As shown in the accompanying drawings, articulating panels may be located in various areas of the boot. In some embodiments, the forefoot region may be allowed a certain amount of dorsi- and plantar-flexion to facilitate walking. The ankle area of the main boot body may be allowed articulation in various directions.

An additional important component in many footwear designs is the tongue, which is normally formed into a three dimensional curve—concave over the top of the foot and in front of the lower leg, plus L shaped between instep and shin area. Considering that appliances are often attached to the boot by means of straps which bear against the tongue area, it is important for this element to offer certain stiffness and pressure distribution characteristics for the protection of the foot. The disclosed features present a means by which the tongue can provide this type of protection through the use of more rigid materials, while retaining the ability of the foot to function through a natural range, avoiding unwanted deformation that is inherent in the design of a continuous panel.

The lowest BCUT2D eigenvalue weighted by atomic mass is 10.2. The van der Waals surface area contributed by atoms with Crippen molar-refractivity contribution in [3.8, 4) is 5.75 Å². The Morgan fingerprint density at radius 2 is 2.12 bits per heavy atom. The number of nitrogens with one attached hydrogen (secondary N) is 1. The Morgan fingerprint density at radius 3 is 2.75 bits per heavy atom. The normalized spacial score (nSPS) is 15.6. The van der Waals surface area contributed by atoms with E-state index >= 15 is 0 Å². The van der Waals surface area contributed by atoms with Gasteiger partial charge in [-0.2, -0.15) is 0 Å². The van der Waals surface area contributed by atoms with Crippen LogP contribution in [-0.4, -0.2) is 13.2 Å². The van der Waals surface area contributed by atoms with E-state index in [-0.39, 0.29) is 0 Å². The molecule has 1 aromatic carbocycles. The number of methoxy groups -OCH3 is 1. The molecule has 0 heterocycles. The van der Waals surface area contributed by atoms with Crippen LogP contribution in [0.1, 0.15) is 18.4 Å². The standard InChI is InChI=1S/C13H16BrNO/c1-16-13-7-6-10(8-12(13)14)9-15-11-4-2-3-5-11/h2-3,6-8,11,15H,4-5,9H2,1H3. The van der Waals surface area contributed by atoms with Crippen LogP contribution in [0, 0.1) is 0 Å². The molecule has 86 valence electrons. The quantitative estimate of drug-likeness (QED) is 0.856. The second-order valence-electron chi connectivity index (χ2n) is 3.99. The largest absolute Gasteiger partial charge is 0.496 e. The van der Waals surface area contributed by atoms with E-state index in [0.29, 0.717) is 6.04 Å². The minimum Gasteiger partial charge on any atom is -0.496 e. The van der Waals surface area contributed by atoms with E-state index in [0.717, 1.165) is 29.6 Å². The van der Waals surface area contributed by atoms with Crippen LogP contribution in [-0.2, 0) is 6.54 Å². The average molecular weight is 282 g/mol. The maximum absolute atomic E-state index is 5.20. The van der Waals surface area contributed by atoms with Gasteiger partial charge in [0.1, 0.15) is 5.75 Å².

Combining multiple elements of the design to allow articulation has an exemplary benefit of providing localized support and protection where desired, while still allowing a relatively free range of motion to the user. Secondarily, this range of motion occurs without the need for kinking or other undesirable flexation of panels located adjacent to the natural articulation points of the foot and ankle. The result for the user is secure and consistent fit throughout whatever range of motion is designed into the boot.

Among the devices provided herein is a footwear device that couples to a sport board, comprising an upper positioned on a sole, wherein the upper is configured to receive a foot and is at least partially formed of two or more panels that can move relative to one another to permit the upper to deform in response to loads.

In other embodiments, provided herein is a footwear device that couples to a sport board, comprising a sole; a lower portion that positions around a foot of a wearer, the lower portion attached to the sole; and an upper portion that positions around an ankle of the wearer, the upper portion attached to the lower portion at an attachment region positioned toward a front of the foot and detached from the lower portion at an articulation region positioned toward a rear of the foot in a manner that permits the upper portion to pivot in a forward direction relative to the lower portion about the attachment region.